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NCLB Outrages

Salter says schools to face 'failing label' if NCLB renewed

As reported, this is a curiously mixed message. Fight NCLB or finesse it?

By Bayne Hughes

If Congress renews No Child Left Behind next year, a majority of schools will face a "failing label," said Susan Salter, director of member services for the Alabama Association of School Boards.

She spoke Monday night to a meeting of District 8 school board members at Decatur's Holiday Inn.

Law's goal

The goal of the NCLB law is for every child to perform at grade level in reading and math by 2013.

"The critics will use this as proof that public education needs to be abandoned," Salter said at the meeting of county and city boards from Colbert, Cullman, Franklin, Morgan, Lawrence, Limestone, Lauderdale and Winston counties.

"But, if we surprise everyone and hit the targets, the critics are going to say we adjusted the testing and cheated to hit the targets. We can't win," she continued.

Salter gave the board members five messages she said they should relay to their communities:
# School are "facing very high stakes" accountability testing, particularly regarding special-education students, students with limited English proficiency and low-income students, all of whom traditionally were not held to high standards.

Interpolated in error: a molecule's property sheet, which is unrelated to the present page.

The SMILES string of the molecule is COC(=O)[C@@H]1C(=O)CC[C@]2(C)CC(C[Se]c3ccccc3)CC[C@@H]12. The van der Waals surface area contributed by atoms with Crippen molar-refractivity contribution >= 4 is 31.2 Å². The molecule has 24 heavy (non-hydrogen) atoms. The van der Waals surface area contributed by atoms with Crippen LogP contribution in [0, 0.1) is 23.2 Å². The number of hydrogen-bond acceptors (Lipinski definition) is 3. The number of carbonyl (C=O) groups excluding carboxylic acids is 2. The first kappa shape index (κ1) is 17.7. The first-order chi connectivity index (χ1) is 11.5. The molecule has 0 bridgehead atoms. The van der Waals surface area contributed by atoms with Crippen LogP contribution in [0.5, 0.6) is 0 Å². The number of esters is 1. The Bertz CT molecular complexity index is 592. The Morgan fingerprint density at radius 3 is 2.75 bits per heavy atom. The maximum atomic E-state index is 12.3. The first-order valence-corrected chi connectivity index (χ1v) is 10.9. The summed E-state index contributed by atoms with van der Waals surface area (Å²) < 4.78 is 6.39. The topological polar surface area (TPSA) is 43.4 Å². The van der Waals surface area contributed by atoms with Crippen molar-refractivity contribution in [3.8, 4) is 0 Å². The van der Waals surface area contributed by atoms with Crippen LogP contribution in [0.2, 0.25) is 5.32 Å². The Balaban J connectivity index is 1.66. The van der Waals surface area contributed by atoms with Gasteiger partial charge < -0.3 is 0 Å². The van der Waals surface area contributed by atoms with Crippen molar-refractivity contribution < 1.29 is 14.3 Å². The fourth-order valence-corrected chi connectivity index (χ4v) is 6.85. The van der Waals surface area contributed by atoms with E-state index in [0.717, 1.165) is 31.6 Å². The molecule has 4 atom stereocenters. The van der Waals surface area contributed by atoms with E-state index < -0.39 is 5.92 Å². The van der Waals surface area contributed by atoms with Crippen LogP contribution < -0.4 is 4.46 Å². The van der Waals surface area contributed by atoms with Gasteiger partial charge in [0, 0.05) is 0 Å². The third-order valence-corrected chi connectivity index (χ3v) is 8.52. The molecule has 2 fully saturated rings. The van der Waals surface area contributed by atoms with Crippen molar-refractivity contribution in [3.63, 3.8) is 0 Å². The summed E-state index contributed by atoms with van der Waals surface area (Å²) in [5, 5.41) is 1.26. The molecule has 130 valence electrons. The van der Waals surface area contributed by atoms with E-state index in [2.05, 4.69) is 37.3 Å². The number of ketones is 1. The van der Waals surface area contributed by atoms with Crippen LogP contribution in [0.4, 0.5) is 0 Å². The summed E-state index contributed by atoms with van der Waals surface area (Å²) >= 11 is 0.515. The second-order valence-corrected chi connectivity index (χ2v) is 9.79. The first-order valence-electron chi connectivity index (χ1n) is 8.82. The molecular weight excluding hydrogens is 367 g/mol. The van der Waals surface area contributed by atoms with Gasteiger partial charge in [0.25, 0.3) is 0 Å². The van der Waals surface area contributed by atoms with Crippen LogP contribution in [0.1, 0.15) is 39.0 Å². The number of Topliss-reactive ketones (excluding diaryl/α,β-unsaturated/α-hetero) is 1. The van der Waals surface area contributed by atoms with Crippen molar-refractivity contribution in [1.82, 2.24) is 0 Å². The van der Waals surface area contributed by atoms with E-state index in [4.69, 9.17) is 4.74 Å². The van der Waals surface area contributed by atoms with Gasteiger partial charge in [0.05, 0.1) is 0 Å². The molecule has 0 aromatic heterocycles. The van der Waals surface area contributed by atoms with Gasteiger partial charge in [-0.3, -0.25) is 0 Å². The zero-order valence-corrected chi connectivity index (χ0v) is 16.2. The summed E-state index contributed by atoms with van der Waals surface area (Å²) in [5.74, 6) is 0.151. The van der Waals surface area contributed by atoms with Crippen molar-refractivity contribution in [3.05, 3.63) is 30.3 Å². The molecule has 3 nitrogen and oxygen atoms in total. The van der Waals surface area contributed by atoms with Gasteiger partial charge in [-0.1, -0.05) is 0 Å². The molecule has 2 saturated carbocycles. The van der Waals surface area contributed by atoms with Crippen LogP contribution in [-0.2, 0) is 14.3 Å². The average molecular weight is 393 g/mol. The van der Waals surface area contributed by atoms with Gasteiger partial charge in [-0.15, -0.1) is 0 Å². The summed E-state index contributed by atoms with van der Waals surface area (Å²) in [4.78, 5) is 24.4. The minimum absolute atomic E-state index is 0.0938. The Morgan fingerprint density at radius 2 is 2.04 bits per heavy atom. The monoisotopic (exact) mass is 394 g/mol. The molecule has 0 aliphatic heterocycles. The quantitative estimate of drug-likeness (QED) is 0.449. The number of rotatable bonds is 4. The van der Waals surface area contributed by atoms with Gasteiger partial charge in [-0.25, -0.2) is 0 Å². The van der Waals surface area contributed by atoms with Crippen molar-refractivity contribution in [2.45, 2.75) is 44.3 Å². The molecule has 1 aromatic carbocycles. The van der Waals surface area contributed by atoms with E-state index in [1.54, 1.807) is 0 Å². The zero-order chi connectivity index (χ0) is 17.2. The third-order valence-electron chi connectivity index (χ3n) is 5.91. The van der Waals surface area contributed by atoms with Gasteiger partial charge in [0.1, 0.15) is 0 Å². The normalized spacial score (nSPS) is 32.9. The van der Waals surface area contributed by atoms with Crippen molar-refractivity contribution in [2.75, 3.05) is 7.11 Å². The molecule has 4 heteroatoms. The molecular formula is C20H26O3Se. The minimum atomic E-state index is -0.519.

She said schools face an all-or-nothing prospect of pass-fail, with no gray areas, which could mean a loss of students, requirements to spend money on tutors or a loss of money and jobs.
# The law isn't perfect, and it doesn't give schools more tools to analyze and improve performance. Salter said school officials should use test scores to find and improve on weaknesses. She said school board members should make sure their systems spend money on the right instructional plans and staffing to improve their test data.

"Use it like a doctor uses a medical test, not as an autopsy," Salter said. "And tell the taxpayers this is what we're spending their tax dollars on."

# The framers of NCLB felt special education was one of the areas in which schools need to challenge students more, Salter said. So, except for about 1 percent of the students who can take an alternative test, more special education students will be held to the same standards as regular education students. Currently, a student with an IQ of 55 or less can take the alternative assessment.

Salter said the U.S. Department of Education is considering raising the percentage allowed to take the test and the IQ number.

# Board members shouldn't "get bogged down with the controversy of the moment." While hiring a superintendent is a board's No. 1 duty, she said board members should focus on academic achievement and making sure the schools are doing the things they should to meet NCLB requirements.

# Parental involvement is critical to the success of the schools in meeting the federal requirements, particularly at Title 1 schools.

Salter said parental involvement is more than volunteering at the school. She said schools and teachers need to develop lines of communication with parents on academics, even if they must set up literacy classes to teach a parent how to tutor a child in a certain subject.


— Bayne Hughes
Decatur Daily


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